Case 2. — Mr. ti., a lawyer by profession, jumped out of his buggy one afternoon in the country, lighting on a stone which turned under his foot, causing a very painful sprain. I saw him in about two hours afterwards; his ankle was swollen quite badly and very painful. I followed the same course of treatment, applying the adhesive strips and bandage. He staid in bed until the next morning, got up and put on his shoe and walked about the house some that day; and the next day went to his office, and continued from that time going on and attending to his business. His ankle, however, was somewhat sore in a week's time, and some of the strips had become loose, when I removed them and applied another dressing. He wore that for a week longer, then removed it and had no further trouble.

Case 3.—Mrs. D., a lady about 35- years old, rather tteshy and heavy, applied to me with a sprained ankle, which had been done about a week. She had not been able to walk without suffering a great deal of pain, or going on crutches. I applied the basket strappings as in the other cases. Her relief, however, was not so prompt as in the two former cases, but said it felt more comfortable immediately after the dressing was applied; she could wear her shoe and go with much less pain than before. It continued improving slowly and at the end of two weeks she was able to walk and have the dressing removed.

Case 4.—Miss C, a young lady about 15 years old, clerking in a dry goods store, stepped on a stone one morning while coming to the store, and sprained her right ankle. She called in my office soon afterwards. The ankle was swollen and painful: was hardly able to bear her foot on the floor. I applied the basket dressing, after which she put her shoe on and continued at work in the store. It gave her a little pain for a few days, but she continued goingr and wearing the dressing. I rebandaged the ankle in about a week. She wore the second bandage a week longer, when the ankle was well.

Case 5.—Miss H., a young lady attending school, jumped off the steps one evening; her foot turned, causing a painful sprain of the left ankle. I saw her two hours afterwards; she had been keeping it in hot water for some time before I saw it. I had it elevated for half an hour, having some one to rub it during that time, and then applied adhesive strips and bandage, as in the first case. She remained in bed that night, got up and put on her shoe the next morning. While she felt considerable soreness of the ankle, she could walk without much pain, and continued to do so. All pain and soreness was gone in about three days. She wore the dressing about a week, removed it and had no further trouble.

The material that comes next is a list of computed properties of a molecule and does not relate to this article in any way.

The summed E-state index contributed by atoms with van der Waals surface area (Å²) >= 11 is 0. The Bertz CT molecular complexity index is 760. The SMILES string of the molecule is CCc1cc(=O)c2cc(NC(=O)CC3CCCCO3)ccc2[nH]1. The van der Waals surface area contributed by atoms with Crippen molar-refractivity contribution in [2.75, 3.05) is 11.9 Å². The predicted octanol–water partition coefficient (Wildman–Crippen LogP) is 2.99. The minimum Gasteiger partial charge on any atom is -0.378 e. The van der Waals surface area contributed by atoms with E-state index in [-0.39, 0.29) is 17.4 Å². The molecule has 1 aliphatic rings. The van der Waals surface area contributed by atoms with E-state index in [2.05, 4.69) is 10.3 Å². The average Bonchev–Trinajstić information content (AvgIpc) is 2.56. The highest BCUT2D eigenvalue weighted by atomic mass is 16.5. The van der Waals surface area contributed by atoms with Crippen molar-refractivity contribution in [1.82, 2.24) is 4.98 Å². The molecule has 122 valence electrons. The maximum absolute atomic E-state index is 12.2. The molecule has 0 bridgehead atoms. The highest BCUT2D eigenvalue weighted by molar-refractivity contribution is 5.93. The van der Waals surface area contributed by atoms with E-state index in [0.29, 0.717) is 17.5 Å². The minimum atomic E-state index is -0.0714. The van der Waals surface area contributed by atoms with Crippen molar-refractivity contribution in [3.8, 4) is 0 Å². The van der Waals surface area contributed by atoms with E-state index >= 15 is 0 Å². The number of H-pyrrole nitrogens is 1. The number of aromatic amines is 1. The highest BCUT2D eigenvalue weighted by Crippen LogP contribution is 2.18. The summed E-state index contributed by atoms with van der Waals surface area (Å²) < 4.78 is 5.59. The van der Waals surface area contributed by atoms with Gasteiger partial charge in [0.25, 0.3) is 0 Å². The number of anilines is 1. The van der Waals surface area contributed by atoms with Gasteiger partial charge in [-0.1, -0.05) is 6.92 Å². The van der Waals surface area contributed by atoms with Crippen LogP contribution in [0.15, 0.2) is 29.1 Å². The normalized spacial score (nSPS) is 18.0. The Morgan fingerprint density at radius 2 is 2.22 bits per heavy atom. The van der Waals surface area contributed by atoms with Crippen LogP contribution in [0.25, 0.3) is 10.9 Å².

Case 6.—Mr. H., an attorney, stepped on a stone in his yard at noon and sprained his left ankle. It hurt him for a little while right badly, but he afterwards walked up to his office with the aid of a stick. It was hurting him so badly by night that he was hardly able to get home, and after walking home it became exceedingly painful. I saw it about eight hours after the injury, applied the adhesive plaster and bandages, told him' to get a laced shoe to put on the next morning, and try to walk around the house, which he did, and the next day he went to his office and continued using his ankle every day. He wore the dressing about ten days, then removed it, his ankle being perfectly well. There were no after effects.
I am highly pleased with the results I have had with this method of treating sprained ankles. With the old method of putting them up in plaster paris sometimes for weeks, we often find, upon taking them out, the joints sore and stiff, unable to move it. The modern method has certainly saved much valuable time patients. The old method would have perhaps made larger bills for me, but I feel that we are more than recompensed by gratefulness from our patients when we can save them time and suffering.

Dr. Gibney, in commenting on this treatment, says: ilI have treated sprained ankles in this way at my clinic and in the outpatient department of the hospital. Both at clinic and at hospital we kept pretty full notes of cases, but they have not been tabulated. Suffice it to way that members of my staff and students have been very much impressed with the facility with which patients get about when thus treated, and medical friends who have asked me about sprains, and have adopted the plan here advocated, have reported to me almost uniformly the brilliant results they have obtained. I do not call to mind any adverse opinion."